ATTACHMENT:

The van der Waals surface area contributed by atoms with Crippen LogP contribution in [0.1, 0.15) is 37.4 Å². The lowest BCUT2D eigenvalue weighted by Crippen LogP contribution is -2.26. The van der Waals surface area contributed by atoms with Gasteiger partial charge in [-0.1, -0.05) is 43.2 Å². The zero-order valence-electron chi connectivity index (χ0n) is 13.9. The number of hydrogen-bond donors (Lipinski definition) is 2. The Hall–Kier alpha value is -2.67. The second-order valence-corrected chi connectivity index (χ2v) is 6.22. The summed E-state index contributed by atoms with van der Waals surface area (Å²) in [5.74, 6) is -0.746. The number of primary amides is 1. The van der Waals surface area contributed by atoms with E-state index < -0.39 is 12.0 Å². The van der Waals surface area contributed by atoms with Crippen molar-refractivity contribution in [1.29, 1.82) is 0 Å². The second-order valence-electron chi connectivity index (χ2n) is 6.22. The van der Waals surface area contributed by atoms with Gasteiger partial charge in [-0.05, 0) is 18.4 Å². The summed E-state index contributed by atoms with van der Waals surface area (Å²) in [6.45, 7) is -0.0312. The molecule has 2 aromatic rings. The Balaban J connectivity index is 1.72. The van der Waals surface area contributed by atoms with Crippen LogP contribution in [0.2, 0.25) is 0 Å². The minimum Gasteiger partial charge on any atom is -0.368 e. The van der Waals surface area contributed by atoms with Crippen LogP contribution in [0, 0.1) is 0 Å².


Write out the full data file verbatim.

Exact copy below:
The van der Waals surface area contributed by atoms with Crippen LogP contribution in [0.1, 0.15) is 37.4 Å². The lowest BCUT2D eigenvalue weighted by Crippen LogP contribution is -2.26. The van der Waals surface area contributed by atoms with Gasteiger partial charge in [-0.1, -0.05) is 43.2 Å². The zero-order valence-electron chi connectivity index (χ0n) is 13.9. The number of hydrogen-bond donors (Lipinski definition) is 2. The Hall–Kier alpha value is -2.67. The second-order valence-corrected chi connectivity index (χ2v) is 6.22. The summed E-state index contributed by atoms with van der Waals surface area (Å²) in [5.74, 6) is -0.746. The number of primary amides is 1. The van der Waals surface area contributed by atoms with E-state index < -0.39 is 12.0 Å². The van der Waals surface area contributed by atoms with Crippen molar-refractivity contribution in [1.29, 1.82) is 0 Å². The second-order valence-electron chi connectivity index (χ2n) is 6.22. The van der Waals surface area contributed by atoms with Gasteiger partial charge in [-0.05, 0) is 18.4 Å². The summed E-state index contributed by atoms with van der Waals surface area (Å²) in [6.45, 7) is -0.0312. The molecule has 2 aromatic rings. The Balaban J connectivity index is 1.72. The van der Waals surface area contributed by atoms with Crippen LogP contribution in [0.2, 0.25) is 0 Å². The minimum Gasteiger partial charge on any atom is -0.368 e. The van der Waals surface area contributed by atoms with Crippen LogP contribution in [0, 0.1) is 0 Å².